On December 8, 2020, S&P Global Ratings affirmed Jamaica’s B+ long-term foreign and local currency credit rating with a “negative” outlook. The rating came at a time when tourism inflows had witnessed the most drastic decline in recent history while the economy contracted 9.9% and fell as much as 18.4% in the June 2020 quarter. For further context, since February 3, 2020, S&P has downgraded 1,462 global corporate (financial and nonfinancial) and sovereign issuers compared to only 583 upgrades. Needless to say, S&P maintaining its credit rating and outlook as opposed to initiating a downgrade spoke to the prudence of Jamaica’s fiscal management and commitment to economic stability. Notably, despite the pandemic, this posture towards fiscal responsibility has continued. Consequently, on October 4, 2021, just eight months after its December 2020 release, S&P Global Ratings has revised Jamaica’s outlook from “negative” to “stable”, reflecting the agency’s position that fiscal and economic risks that have stemmed from the pandemic have receded and the government’s finances will return to a fiscal surplus in 2021.
Over the next two years, S&P indicates the potential for an upgrade if the economic recovery is stronger than expected which would boost government revenues, support sustainable fiscal surpluses and shrink Jamaica’s debt and interest burden. At its most basic level, this vote of confidence from S&P represents a clear signal to the international community that Jamaica has maneuvered the pandemic without a massive deterioration of its fiscal and external position. Why is this important? Essentially, direct access to the international capital markets represents a channel for sovereigns to access capital and any improvement in credit ratings or outlooks supports government borrowing at relatively lower costs. This inherently supports a stronger fiscal position, and if managed well, cheaper capital can be utilized towards growth-inducing investments. Historically, Jamaica’s debt burden has dampened the nation’s ability to embark on high-value, growth-inducing capital expenditures. With that said, the pandemic has been a true measure of how much Jamaica has grown and it has highlighted that the posture towards fiscal responsibility will not easily be derailed. In keeping with this overall long-term posture towards stability, Jamaica has taken a multilayered approach towards combating and mitigating the fiscal woes that stem from catastrophic events like hurricanes. This multilayered approach, as indicated by S&P, includes contingency fund, insurance, a disaster line of credit with a multilateral institution, and the recent issuance of a catastrophe bond.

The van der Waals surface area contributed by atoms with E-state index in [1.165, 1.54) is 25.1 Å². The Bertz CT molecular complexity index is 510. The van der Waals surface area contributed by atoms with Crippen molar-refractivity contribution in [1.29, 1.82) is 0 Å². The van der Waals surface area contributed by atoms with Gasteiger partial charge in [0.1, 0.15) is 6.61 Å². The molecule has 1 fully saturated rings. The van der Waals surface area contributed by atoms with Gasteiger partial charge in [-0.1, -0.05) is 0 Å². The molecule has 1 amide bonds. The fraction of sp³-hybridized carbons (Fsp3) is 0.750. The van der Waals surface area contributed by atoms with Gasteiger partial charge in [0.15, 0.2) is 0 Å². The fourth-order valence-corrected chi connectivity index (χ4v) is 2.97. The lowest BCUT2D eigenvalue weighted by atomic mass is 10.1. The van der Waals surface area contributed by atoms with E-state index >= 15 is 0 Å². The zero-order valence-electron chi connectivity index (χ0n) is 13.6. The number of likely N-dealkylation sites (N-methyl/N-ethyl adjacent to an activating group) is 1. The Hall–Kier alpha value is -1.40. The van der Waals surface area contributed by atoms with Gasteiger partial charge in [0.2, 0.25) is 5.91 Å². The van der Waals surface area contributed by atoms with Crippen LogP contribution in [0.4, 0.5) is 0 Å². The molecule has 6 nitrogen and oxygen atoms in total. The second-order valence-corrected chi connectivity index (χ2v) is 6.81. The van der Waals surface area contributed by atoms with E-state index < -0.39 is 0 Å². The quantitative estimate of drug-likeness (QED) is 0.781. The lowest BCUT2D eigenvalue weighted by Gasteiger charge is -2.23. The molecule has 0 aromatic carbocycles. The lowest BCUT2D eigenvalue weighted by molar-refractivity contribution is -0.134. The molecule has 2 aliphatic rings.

Beyond 2021, S&P projects economic growth will average 3.4% between calendar years 2022 and 2024, a marked improvement over the 1.3% average growth prior to the pandemic and an outturn that implies returning to pre-pandemic output in 2022. This growth forecast suggests considerable optimism for the underlying economy. However, risks continue to remain heightened as global supply chain issues persist and have been a major driver of upward price pressures. Additionally, a relatively low vaccination rate of 10.2% (fully vaccinated) compared to global vaccination of 36% means Jamaica continues to lag well behind its international counterparts. Finally, and perhaps most importantly, like many nations globally, Jamaica is faced with the dilemma of fighting inflation pressures at the expense of robust growth or simply waiting for these inflation pressures to correct themselves. In response, the BoJ has maintained that quelling inflation expectations by increasing the policy rate is most appropriate. Importantly, many nations are facing the same issue as supply chain disruptions have been global and despite the pandemic remaining an issue, there have been approximately 72 interest rate hikes from 34 other central banks since the start of the year, indicating that this policy stance is not an outlier. Of course, this then implies that these central banks, like our own, have determined that the risk of inflation outweighs any output loss from a rate increase. Clearly, the current economic conditions have created a situation whereby the correct policy stance is far from mechanical and consequently, highly controversial.
The defining characteristic of Jamaica’s fiscal management throughout this pandemic has been one of unwavering commitment to economic stability, not forgetting the dangers of excessive debt and the trap of a high debt burden. This commitment coupled with the expected improvement in the underlying economy have been the major drivers behind the recent change in S&P’s outlook. Admittedly, risks remain pronounced, and we continue to monitor them but, at this juncture, do not expect the risks to thwart the recovery. Within that context, we believe the stable rating outlook not only signals confidence in Jamaica to international investors but should do the same for local investors. In our view, the supply chain and shipping constraints that have weighed on several companies’ performance, particularly those with strong balance sheets, present a buying opportunity as the trajectory of the economy remains upward, despite accounting for the known risks.
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